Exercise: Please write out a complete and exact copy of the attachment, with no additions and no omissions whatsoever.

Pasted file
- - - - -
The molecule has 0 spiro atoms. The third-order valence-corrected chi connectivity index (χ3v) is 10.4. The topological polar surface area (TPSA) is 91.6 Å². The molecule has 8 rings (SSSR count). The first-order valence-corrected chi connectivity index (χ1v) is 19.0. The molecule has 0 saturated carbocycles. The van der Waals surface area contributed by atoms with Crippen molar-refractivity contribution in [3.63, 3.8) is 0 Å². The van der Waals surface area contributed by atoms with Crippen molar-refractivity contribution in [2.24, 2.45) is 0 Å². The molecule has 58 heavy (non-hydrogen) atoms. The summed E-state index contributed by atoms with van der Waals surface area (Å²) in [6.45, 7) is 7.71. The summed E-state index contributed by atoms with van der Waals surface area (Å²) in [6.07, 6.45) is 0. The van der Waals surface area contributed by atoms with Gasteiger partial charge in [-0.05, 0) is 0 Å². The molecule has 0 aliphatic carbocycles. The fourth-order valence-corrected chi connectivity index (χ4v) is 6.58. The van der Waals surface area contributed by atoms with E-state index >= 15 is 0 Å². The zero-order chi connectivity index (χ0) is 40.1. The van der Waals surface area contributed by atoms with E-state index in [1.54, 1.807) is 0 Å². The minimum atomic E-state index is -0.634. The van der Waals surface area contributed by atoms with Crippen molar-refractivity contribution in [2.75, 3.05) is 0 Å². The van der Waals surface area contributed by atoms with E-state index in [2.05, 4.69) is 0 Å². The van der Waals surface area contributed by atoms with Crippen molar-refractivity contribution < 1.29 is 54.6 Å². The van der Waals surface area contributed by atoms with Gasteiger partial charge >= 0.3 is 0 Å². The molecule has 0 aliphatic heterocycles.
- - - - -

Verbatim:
The molecule has 0 spiro atoms. The third-order valence-corrected chi connectivity index (χ3v) is 10.4. The topological polar surface area (TPSA) is 91.6 Å². The molecule has 8 rings (SSSR count). The first-order valence-corrected chi connectivity index (χ1v) is 19.0. The molecule has 0 saturated carbocycles. The van der Waals surface area contributed by atoms with Crippen molar-refractivity contribution in [3.63, 3.8) is 0 Å². The van der Waals surface area contributed by atoms with Crippen molar-refractivity contribution in [2.24, 2.45) is 0 Å². The molecule has 58 heavy (non-hydrogen) atoms. The summed E-state index contributed by atoms with van der Waals surface area (Å²) in [6.45, 7) is 7.71. The summed E-state index contributed by atoms with van der Waals surface area (Å²) in [6.07, 6.45) is 0. The van der Waals surface area contributed by atoms with Gasteiger partial charge in [-0.05, 0) is 0 Å². The molecule has 0 aliphatic carbocycles. The fourth-order valence-corrected chi connectivity index (χ4v) is 6.58. The van der Waals surface area contributed by atoms with E-state index >= 15 is 0 Å². The zero-order chi connectivity index (χ0) is 40.1. The van der Waals surface area contributed by atoms with E-state index in [1.54, 1.807) is 0 Å². The minimum atomic E-state index is -0.634. The van der Waals surface area contributed by atoms with Crippen molar-refractivity contribution in [2.75, 3.05) is 0 Å². The van der Waals surface area contributed by atoms with E-state index in [2.05, 4.69) is 0 Å². The van der Waals surface area contributed by atoms with Crippen molar-refractivity contribution < 1.29 is 54.6 Å². The van der Waals surface area contributed by atoms with Gasteiger partial charge >= 0.3 is 0 Å². The molecule has 0 aliphatic heterocycles.